Comcast made a renewed commitment to customer service and quality earlier this year. There is no doubt that Comcast is working hard with the launch of Frank Eliason’s customer service team. Through their efforts, the team has made great strides in helping to quell customer dissatisfaction and to end sites such as ComcastMustDie.com.
While there’s no doubt Comcast’s social media efforts are making inroads in handling customer service complaints, analyzing three Web sites – Twitter, Consumerist and Pissed Consumer – gives insight into the current Comcast customer pulse. For Consumerist and Pissed Consumer, Leximancer analyzed data for the last six weeks and for Twitter analyzed data for the last five days. The immense amount of data available in such a short time made us appreciate how much information Frank’s team is currently dealing with.
So what is current sentiment for according to these three sites?
As Comcast, the first disconcerting themes are sucks and Comcast Sucks. For a company striving hard to improve its customer service and quality issues, these raise red flags that they have more work to do. The Customer Insight Portal allows users to drill down into specific feedback helping detect the root cause of why Comcast customers are communicating such negative sentiment.
“The last one somewhere in India asked me once again to turn on my TV to check for a signal, when I said i would not do It as I have no signal he was confused and said “But sir we must follow procedure.” I asked him to enter into his computer that Comcast procedure sucks, and thanked him for his time at a very high decibel level.”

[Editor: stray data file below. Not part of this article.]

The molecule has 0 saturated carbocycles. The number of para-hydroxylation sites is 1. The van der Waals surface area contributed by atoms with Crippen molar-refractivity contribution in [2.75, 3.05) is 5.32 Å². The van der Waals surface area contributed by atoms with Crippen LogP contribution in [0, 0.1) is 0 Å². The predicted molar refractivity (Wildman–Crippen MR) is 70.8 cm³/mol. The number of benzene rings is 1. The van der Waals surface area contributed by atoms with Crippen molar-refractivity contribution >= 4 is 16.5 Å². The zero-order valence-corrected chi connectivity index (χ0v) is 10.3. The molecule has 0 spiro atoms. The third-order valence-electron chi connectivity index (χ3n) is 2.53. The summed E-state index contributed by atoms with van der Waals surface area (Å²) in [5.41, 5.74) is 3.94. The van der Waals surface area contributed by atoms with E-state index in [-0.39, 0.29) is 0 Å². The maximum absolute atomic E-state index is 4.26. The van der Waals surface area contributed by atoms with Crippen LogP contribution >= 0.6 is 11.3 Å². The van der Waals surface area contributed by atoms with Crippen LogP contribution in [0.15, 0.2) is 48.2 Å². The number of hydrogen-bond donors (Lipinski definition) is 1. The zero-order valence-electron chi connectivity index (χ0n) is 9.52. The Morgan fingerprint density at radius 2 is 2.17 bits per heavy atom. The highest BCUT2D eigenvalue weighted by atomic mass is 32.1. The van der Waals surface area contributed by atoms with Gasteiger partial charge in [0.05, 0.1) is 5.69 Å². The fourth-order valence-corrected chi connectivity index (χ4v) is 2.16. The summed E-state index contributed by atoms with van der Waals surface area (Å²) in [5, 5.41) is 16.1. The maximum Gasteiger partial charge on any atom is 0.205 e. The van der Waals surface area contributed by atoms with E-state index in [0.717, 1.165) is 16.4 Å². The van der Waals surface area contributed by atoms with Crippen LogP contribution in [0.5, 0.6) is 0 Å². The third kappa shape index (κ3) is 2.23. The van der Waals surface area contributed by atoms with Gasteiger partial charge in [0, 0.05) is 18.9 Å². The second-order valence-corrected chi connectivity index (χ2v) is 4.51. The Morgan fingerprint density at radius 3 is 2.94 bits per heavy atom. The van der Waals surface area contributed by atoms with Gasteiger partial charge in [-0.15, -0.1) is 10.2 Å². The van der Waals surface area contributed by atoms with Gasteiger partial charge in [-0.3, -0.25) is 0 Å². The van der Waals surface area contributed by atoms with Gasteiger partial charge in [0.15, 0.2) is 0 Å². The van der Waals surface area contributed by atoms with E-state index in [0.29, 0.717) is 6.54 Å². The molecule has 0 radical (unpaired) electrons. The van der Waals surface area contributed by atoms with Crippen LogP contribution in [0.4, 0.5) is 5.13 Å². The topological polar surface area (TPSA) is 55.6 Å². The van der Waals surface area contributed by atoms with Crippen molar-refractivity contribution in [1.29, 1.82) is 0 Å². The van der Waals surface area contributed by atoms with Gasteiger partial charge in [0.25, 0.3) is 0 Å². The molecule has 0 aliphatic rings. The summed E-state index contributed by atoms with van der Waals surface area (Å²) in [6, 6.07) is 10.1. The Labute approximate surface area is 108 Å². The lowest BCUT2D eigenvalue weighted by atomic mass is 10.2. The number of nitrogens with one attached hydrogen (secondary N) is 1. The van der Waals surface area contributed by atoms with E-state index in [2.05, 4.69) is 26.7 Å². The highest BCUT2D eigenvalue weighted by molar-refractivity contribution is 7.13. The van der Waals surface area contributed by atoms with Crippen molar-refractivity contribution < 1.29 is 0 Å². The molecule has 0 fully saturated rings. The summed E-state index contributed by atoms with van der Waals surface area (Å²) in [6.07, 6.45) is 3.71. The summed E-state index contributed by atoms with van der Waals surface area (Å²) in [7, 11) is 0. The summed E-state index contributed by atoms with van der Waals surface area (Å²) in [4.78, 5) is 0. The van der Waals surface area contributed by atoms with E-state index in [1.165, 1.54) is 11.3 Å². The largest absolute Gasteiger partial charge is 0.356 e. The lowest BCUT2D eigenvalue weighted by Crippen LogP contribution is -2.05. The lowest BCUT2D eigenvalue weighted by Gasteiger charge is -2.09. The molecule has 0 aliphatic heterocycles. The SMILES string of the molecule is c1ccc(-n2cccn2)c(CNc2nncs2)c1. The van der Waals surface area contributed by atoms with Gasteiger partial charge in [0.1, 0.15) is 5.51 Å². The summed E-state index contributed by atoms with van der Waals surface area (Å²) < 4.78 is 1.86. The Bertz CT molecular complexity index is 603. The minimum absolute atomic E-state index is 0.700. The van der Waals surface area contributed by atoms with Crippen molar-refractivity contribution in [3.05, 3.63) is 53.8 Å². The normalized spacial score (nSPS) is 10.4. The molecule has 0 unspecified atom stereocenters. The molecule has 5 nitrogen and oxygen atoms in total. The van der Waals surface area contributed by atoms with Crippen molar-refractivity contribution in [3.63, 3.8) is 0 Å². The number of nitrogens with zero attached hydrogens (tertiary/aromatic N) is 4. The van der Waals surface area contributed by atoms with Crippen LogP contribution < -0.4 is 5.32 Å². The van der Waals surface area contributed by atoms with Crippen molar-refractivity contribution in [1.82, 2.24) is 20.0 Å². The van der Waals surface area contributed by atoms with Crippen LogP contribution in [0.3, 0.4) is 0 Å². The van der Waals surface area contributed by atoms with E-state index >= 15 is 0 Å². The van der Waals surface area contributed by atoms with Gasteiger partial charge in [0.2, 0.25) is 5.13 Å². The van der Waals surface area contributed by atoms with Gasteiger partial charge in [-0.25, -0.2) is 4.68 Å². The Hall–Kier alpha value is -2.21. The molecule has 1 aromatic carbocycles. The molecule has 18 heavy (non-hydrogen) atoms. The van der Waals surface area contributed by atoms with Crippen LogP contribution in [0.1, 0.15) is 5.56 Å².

“We can just chalk this up to reason # 14,865,739,547,883,953,001 why Comcast sucks (sic).”
“comcast sucks. . don’t become a customer.”
“I have comcast, It sucks pretty bad, I have to reset my router every week”
“Comcast – specifically Comcast in Philadelphia, is the worst run company I have encountered.”
Since The Customer Insight Portal allows you to tag your sources of data, you can see the files Comcast Pissed Consumer, Twitter and Consumerist. On the plus side for Comcast, note how “comcastcares,” the official Comcast Twitter account, shows up as a theme close to the Twitter file showing that Frank and his team are frequently helping to address concerns on Twitter. The term comcastshares shows up 169 times, which is a significant number showing how frequently the official account is being addressed.
Another concerning theme is issues. Using Pathway analysis, The Customer Insight Portal shows that issue most customers have with Comcast is service. This creates actionable customer insight for Comcast, which is that service is an area where Comcast can focus to gain improved customer relations.
This is only a glimpse at the data available on what customers think of Comcast for a small time period. In two months, we’ll examine the same three sources and compare responses to see if there is an improvement in feedback. Thankfully, The Customer Insight Portal delivers analysis in minutes, so the ability to compare Q3 and Q4 opinion will be straight-forward.Read Full Post | Make a Comment ( None so far )